Lethe montana,

Jong, Rienk De, 2017, Fossil butterflies, calibration points and the molecular clock (Lepidoptera: Papilionoidea), Zootaxa 4270 (1), pp. 1-63: 32

publication ID

http://doi.org/ 10.5281/zenodo.583183

publication LSID


persistent identifier


treatment provided by


scientific name

Lethe montana


montana  . Lethe montana Miller, Miller & Ivie, 2012 

Nymphalidae  : Satyrinae  .

USA, Montana  , Canyon Ferry Reservoir; Rupelian, early Oligocene. 

Depository: holotype, Museum of Rockies, Montana  State University , Bozeman (part and counterpart, MOR No. MV-152). 

Published figures: CoBabe et al. (2002, Fig. 4View FIGURES 3 – 4 c), Miller et al. (2012: Figs 1–5View FIGURE 1View FIGURE 2View FIGURES 3 – 4View FIGURE 5.

The fossil consists of a well preserved part and counterpart of a forewing. In their diagnosis the authors state that “… the unbranched forewing radial veins … indicate thet this fossil is … not a member of the Hesperioidea.” Rather, this should read “the branched forewing radial veins”, but the conclusion is correct. Moreover, the absence from the cubital spur and vein 3A eliminates Papilionidae  from consideration. The authors also eliminate Pieridae  , since M1 branches off the cell, although branching of M1 off R3 is widespread in Pieridae  but not universal. The remark that Riodinidae  or Lycaenidae  can be eliminated because the “… veins are not simple in that they do not arise from the base or from the radius or cubitus proper …”, is not clear to me. The authors arrive at the conclusion that the fossil belongs to the Nymphalidae  , and since the forewing cell is closed, the subcostal vein is thickened at its base and there is a prominent ocellus in M1-M2, assignment to the Satyrinae  seems obvious. The only problem is, that the basal part of the wing with the swelling of the subcostal vein, as represented in their reconstruction in Fig. 5View FIGURE 5, is absent from the fossil ( Fig. 1View FIGURE 1) and from the interpretation of the fossil in Fig. 2View FIGURE 2.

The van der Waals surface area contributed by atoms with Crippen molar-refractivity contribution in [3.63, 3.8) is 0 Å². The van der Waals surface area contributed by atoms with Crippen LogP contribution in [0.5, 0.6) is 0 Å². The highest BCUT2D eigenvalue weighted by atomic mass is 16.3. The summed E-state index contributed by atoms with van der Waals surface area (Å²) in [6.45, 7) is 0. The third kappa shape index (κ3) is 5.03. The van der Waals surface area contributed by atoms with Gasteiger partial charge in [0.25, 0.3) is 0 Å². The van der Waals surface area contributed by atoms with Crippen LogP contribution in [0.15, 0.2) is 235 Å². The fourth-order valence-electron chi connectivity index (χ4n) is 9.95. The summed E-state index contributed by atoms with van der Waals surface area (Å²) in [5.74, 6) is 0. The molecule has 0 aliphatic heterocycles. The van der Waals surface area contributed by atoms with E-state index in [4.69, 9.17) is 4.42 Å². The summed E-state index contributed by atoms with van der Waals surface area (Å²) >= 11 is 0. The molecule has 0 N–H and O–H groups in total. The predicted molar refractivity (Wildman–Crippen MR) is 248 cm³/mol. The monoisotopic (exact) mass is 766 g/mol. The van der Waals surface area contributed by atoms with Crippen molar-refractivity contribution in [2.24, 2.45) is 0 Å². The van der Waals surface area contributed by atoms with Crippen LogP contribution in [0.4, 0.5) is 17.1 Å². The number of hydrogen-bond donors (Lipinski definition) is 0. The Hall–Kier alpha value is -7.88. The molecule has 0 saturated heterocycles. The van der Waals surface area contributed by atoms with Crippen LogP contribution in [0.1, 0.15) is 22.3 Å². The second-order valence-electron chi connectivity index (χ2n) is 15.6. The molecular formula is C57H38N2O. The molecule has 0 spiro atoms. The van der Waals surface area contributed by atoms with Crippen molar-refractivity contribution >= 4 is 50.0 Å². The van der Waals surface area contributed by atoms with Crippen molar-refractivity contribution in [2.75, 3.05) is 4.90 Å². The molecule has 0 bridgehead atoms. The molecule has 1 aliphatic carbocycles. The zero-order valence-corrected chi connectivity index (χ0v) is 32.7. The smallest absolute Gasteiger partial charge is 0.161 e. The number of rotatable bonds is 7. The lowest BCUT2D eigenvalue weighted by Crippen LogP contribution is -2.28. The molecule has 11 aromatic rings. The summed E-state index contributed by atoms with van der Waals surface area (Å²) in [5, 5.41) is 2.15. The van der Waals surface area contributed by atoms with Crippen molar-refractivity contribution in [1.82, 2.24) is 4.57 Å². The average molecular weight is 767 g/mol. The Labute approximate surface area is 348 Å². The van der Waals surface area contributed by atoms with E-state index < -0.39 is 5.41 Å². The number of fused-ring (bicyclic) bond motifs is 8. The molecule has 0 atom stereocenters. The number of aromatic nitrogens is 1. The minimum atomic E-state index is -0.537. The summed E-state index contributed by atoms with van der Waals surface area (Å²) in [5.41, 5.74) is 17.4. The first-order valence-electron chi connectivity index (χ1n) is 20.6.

See also the discussion under Lethe  (?) corbieri on the absence of a basal swelling in Lethe  . There is no convincing evidence for treating Lethe montana  differently than Lethe  (?) corbieri as far as its use as calibration point concerns. They are approximately the same age.

See also under Biogeographic considerations.


Museum of the Rockies